In less than a year after the tragedy of 9/11, the Lower Manhattan Development Corp. (LMDC) became the overseer of the entire rebuilding process. In 2002 the LMDC called for proposals, but the public rejected the first round of designs. In February 2003, renowned architect Daniel Libeskind was chosen to design a skyscraper that was to be called the Freedom Tower. (Libeskind is the architect of the highly-acclaimed Jewish Museum in Berlin). His primary strength was in creative design, not structural design, so another architect, David Childs, was brought on to work with Libeskind. During the ongoing design process, the two architects clashed. Eventually, Childs’ plan overran Libeskind’s, though many elements of his design were retained, including his idea for the symbolic height of the tower.
Other major delays in construction were due to conflicts between the many parties that had a financial stake in the rebuilding of the new World Trade Center and the Freedom Tower. Among those parties were the LMDC, the leaseholder of the property named Larry Silverstein, the Port Authority of NY and New Jersey, New York State and City government, and dozens of smaller companies and organizations brought on to help the design, construction, and funding of this massive undertaking. On September 12, 2011, the Memorial opened to the public and three years later the 911 Museum opened. Finally, nearly 14 years after the 9/11 attacks that brought the Twin Towers down, the Freedom Tower welcomed its first visitors to the observatory.
Ranking among skyscrapers
The Freedom Tower is the tallest building in North America. It stands 1,776 feet (541 meters) and is a reference to the year when the United States Declaration of Independence was signed. The building’s usable space height is 1,368 feet, exactly the same height as the original North Twin Tower. Its spire is 408 feet tall. As of 2016, it is the 6th tallest skyscraper in the world.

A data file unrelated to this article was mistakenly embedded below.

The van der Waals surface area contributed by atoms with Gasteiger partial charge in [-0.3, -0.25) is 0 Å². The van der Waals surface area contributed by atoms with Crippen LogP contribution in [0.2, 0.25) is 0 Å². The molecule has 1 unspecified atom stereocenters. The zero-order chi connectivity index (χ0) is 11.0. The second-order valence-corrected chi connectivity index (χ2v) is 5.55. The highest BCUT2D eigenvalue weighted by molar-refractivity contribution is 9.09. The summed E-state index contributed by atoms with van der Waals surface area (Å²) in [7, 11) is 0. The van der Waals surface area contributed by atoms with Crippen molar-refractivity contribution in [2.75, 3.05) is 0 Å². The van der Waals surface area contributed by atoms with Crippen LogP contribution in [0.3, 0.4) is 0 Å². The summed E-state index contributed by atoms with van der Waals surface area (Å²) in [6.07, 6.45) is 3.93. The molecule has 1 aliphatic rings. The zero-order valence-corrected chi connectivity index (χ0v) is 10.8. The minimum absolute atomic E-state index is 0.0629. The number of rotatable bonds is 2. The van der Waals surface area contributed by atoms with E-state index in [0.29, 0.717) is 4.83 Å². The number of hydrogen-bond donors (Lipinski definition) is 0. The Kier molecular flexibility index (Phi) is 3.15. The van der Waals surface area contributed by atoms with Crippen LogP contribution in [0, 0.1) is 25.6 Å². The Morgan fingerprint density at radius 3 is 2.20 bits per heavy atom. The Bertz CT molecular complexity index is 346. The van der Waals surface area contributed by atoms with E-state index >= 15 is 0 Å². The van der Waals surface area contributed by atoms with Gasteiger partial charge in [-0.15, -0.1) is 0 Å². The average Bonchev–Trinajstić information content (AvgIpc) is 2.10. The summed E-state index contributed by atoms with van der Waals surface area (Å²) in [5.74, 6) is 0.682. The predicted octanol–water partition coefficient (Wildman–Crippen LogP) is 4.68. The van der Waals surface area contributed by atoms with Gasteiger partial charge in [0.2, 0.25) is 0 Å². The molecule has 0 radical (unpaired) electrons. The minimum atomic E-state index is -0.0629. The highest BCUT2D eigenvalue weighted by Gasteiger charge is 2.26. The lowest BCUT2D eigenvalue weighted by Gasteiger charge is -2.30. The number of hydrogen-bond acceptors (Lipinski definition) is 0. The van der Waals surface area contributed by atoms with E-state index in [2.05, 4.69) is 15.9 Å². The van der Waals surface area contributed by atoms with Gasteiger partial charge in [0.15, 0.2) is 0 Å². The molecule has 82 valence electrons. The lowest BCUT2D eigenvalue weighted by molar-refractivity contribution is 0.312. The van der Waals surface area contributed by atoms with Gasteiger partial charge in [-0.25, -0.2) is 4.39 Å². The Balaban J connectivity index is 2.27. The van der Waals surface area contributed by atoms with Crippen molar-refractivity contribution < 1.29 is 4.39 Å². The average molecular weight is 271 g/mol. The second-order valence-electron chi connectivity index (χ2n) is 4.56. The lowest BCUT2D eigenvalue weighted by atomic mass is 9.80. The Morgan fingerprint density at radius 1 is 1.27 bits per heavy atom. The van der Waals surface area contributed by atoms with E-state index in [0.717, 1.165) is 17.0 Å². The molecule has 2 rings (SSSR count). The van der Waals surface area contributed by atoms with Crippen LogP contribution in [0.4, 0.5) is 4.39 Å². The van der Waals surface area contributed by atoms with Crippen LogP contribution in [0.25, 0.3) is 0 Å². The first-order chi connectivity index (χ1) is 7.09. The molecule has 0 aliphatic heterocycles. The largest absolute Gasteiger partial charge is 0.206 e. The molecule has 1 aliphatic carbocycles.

Some architects challenged One World Trade Center’s claim that it became the 4th tallest building in the world and the tallest in the Western Hemisphere because the spire should not count towards the building’s official height. In 2013, the Council on Tall Buildings and Urban Habitat, an authority in the field of skyscrapers, declared that the tower’s spire was an integral architectural feature and not merely decorative, as it encases an antenna to serve as a lightning beacon.
A similar dispute occurred in 1929 in the famous “race to the Top”, the battle to be the tallest building ion the world between 40 Wall Street and the Chrysler Building. To find who won, read our post The Great Skyscraper Race for more on this
Total cost of design and construction: $4 billion
Height to roof: 1,368.11 feet
Total height with spire: 1,776 feet
Area: 40,000 square feet
Above ground stories: 104
Below ground stories: 5
Tons of structural steel used: 48,000 tons, the equivalent of 22,500 full‐size passenger cars.
Before or after your visit to the Freedom Tower, consider taking one of our pay-what-you-wish guided tour of Ground Zero and 9/11 Memorial. On Tuesdays, we run our 9/11 and World Trade Center Tour at 1 pm. If you visit the Tower in the afternoon, join us on our 911 Memorial and Brooklyn Bridge Night Tour at 7 pm. We also recommend you do at least one of these free activities. These are among the highlights of any New York visit!
Helpful tips when visiting Lower Manhattan
If you would like to join us on one of our tours, take a look at our tour calendar. We offer more than 35 tours that explore many parts of Manhattan and Brooklyn. We also have more than 20 self-guided tours you can use on mobile devices.
Written by Courtney Shapiro